Reablement is a core strand of the UK government’s intermediate care strategy. The purpose of reablement is to pre-empt or reduce demand for social care (including moving to residential care) by enabling people to live as independently as possible in their own homes. Increasing frailty or discharge from hospital are key reasons for referring an older person for reablement. COVID has served to highlight its central role in the way older people are cared for and supported in the UK. It is provided by Local Authorities (or integrated health and social care localities), free of charge, for up to six weeks.
Unlike traditional homecare, which does things for individuals, reablement aims to help people resume activities of daily living (e.g. self-care, housework, social activities). This may involve regaining prior skills and confidence, or helping individuals find new ways to do things, sometimes with the provision of equipment. Its approach is intensive, but time-limited. Specially trained reablement practitioners work with individuals to achieve daily living goals identified through an holistic assessment process.
A key barrier to someone benefitting from reablement is a poor understanding of it and what it is trying to achieve. Families’ understanding and/or support for reablement may also affect progress, and whether achievements are maintained after discharge. This has been seen in other interventions (e.g. physiotherapy) when, if someone does not understand and ‘buy into’ their treatment, they will not recover as much as they could. People use the term ‘engagement’ to describe this.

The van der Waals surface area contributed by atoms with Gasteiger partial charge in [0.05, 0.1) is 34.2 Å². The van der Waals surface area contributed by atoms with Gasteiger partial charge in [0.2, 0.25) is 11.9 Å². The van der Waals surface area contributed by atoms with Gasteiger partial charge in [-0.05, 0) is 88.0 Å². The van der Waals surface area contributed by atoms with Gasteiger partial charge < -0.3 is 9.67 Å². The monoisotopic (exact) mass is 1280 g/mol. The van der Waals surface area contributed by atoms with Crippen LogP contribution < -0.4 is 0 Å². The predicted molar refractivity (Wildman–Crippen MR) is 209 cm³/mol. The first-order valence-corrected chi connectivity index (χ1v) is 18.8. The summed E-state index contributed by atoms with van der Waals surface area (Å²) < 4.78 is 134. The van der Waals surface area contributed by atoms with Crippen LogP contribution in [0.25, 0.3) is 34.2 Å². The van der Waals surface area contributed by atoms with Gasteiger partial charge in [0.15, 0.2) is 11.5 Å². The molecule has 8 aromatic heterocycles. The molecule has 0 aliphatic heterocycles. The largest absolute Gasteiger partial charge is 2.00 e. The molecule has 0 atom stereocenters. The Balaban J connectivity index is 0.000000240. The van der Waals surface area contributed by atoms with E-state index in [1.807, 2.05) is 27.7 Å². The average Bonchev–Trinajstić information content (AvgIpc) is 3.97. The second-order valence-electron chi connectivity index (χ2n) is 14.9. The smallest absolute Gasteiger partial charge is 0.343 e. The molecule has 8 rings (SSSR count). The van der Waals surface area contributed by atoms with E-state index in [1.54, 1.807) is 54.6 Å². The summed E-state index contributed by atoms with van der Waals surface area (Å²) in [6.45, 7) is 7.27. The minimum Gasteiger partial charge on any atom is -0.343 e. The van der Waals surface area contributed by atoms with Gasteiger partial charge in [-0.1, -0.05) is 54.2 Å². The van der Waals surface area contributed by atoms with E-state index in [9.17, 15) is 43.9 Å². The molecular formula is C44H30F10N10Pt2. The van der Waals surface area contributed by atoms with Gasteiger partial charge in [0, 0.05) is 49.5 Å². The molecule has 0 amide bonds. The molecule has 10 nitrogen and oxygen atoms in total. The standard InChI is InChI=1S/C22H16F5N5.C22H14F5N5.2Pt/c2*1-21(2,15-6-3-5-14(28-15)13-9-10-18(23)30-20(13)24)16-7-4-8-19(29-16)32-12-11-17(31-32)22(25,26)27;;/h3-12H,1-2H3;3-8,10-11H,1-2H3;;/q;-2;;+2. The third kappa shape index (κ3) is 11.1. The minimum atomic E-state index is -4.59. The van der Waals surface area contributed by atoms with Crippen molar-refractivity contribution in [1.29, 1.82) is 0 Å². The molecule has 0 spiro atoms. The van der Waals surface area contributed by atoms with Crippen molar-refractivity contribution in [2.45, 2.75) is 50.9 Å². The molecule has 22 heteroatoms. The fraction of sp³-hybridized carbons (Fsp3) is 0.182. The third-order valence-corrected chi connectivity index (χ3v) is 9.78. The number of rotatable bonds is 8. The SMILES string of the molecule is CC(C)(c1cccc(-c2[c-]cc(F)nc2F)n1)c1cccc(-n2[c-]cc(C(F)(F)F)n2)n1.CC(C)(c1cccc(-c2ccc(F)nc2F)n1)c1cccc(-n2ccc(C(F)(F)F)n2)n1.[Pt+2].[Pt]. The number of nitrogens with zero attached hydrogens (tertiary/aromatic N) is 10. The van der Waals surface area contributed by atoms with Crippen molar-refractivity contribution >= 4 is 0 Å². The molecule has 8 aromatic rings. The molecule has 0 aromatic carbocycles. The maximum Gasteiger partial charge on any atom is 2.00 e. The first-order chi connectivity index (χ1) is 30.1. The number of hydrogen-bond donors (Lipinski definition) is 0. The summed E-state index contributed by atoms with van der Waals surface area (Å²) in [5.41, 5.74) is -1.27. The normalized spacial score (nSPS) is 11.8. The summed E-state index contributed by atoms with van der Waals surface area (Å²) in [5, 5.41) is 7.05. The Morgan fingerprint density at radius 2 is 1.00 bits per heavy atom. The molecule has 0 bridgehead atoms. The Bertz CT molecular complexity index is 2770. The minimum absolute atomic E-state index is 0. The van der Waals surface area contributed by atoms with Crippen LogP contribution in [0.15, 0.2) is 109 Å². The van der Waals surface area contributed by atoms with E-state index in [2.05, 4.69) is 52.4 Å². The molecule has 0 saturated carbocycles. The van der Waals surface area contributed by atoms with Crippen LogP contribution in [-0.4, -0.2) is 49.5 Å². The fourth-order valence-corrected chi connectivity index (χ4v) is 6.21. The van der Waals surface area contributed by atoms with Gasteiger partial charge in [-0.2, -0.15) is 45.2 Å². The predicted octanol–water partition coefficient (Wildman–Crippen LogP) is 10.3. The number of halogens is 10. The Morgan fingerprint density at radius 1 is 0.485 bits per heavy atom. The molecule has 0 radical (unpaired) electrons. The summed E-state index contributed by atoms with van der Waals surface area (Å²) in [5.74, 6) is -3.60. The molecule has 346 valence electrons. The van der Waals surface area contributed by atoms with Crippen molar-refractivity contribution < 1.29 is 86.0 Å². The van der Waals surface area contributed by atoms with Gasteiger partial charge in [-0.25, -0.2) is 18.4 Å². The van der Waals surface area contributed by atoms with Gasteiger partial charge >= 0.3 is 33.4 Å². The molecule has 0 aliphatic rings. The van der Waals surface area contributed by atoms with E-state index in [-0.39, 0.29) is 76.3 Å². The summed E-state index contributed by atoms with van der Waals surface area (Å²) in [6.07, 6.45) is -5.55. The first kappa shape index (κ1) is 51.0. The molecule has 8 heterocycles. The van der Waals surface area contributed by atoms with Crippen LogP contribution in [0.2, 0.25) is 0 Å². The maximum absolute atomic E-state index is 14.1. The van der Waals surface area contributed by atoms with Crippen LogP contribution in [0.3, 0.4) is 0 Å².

This study will create a Resource created in partnership with older people, family members/carers and professionals for use by localities which:
- enables them to identify critical points on their referral/care pathways where attention needs to be paid to ensuring older people and their families understand and engage with reablement
- provides evidence-informed guidance on how to address or prevent poor understanding or engagement, and support good understanding of, and engagement with, reablement.
This study will work with older people, family members/carers and professionals to:
- Develop a theory about how and why older people and family members do, or do not, understand and engage with reablement
- Identify points on referral and care pathways where understanding/ engagement is at risk, or could be boosted (‘windows of opportunity’)
- Identify ‘evidence-informed’ ways to address these risks, or make the most of ‘windows of opportunity’.
Based on this, and continuing to work with different stakeholder groups, the study will develop the Resource.
Six-eight localities will pilot the Resource, and the study will investigate how it is used and its impacts on senior staff, service delivery, service provision and practice.
Based on findings from the pilot, the study will refine the Resource and its underlying theory.
The Social Care Institute for Excellence – a national body supporting evidence-informed social care – will host the Resource on their website and publicise it widely. Subsequent studies will further develop and evaluate the Resource.